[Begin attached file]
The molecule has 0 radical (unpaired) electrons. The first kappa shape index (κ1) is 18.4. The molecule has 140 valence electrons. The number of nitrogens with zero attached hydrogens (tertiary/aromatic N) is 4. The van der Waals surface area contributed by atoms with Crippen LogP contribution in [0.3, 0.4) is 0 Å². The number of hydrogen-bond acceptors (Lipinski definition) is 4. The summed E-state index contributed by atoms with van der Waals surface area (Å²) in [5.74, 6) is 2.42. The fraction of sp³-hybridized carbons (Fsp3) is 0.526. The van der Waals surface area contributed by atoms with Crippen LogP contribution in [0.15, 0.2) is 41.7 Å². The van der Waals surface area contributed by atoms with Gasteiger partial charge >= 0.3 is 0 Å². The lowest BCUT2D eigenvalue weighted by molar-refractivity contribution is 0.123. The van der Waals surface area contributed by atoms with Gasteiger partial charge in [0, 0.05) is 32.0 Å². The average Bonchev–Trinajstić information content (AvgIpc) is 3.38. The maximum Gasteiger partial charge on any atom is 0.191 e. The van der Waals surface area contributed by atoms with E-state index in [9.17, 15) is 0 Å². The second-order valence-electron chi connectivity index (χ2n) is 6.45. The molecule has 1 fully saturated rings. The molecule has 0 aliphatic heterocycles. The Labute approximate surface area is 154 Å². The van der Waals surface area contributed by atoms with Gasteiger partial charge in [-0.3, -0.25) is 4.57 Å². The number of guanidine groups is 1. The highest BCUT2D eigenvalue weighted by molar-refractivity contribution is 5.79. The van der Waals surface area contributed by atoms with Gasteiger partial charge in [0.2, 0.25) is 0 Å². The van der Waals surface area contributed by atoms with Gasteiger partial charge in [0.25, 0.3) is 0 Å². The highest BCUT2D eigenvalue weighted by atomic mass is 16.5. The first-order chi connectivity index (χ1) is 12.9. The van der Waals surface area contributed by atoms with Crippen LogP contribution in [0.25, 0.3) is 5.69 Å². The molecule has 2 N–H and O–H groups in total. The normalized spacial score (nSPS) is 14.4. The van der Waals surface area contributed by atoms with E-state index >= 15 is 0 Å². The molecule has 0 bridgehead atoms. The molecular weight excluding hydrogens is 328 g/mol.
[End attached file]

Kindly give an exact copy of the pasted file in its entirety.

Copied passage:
The molecule has 0 radical (unpaired) electrons. The first kappa shape index (κ1) is 18.4. The molecule has 140 valence electrons. The number of nitrogens with zero attached hydrogens (tertiary/aromatic N) is 4. The van der Waals surface area contributed by atoms with Crippen LogP contribution in [0.3, 0.4) is 0 Å². The number of hydrogen-bond acceptors (Lipinski definition) is 4. The summed E-state index contributed by atoms with van der Waals surface area (Å²) in [5.74, 6) is 2.42. The fraction of sp³-hybridized carbons (Fsp3) is 0.526. The van der Waals surface area contributed by atoms with Crippen LogP contribution in [0.15, 0.2) is 41.7 Å². The van der Waals surface area contributed by atoms with Gasteiger partial charge >= 0.3 is 0 Å². The lowest BCUT2D eigenvalue weighted by molar-refractivity contribution is 0.123. The van der Waals surface area contributed by atoms with Gasteiger partial charge in [0, 0.05) is 32.0 Å². The average Bonchev–Trinajstić information content (AvgIpc) is 3.38. The maximum Gasteiger partial charge on any atom is 0.191 e. The van der Waals surface area contributed by atoms with E-state index in [9.17, 15) is 0 Å². The second-order valence-electron chi connectivity index (χ2n) is 6.45. The molecule has 1 fully saturated rings. The molecule has 0 aliphatic heterocycles. The Labute approximate surface area is 154 Å². The van der Waals surface area contributed by atoms with Gasteiger partial charge in [-0.3, -0.25) is 4.57 Å². The number of guanidine groups is 1. The highest BCUT2D eigenvalue weighted by molar-refractivity contribution is 5.79. The van der Waals surface area contributed by atoms with Gasteiger partial charge in [0.2, 0.25) is 0 Å². The van der Waals surface area contributed by atoms with Gasteiger partial charge in [0.25, 0.3) is 0 Å². The highest BCUT2D eigenvalue weighted by atomic mass is 16.5. The first-order chi connectivity index (χ1) is 12.9. The van der Waals surface area contributed by atoms with Crippen LogP contribution in [0.25, 0.3) is 5.69 Å². The molecule has 2 N–H and O–H groups in total. The normalized spacial score (nSPS) is 14.4. The van der Waals surface area contributed by atoms with E-state index >= 15 is 0 Å². The molecule has 0 bridgehead atoms. The molecular weight excluding hydrogens is 328 g/mol.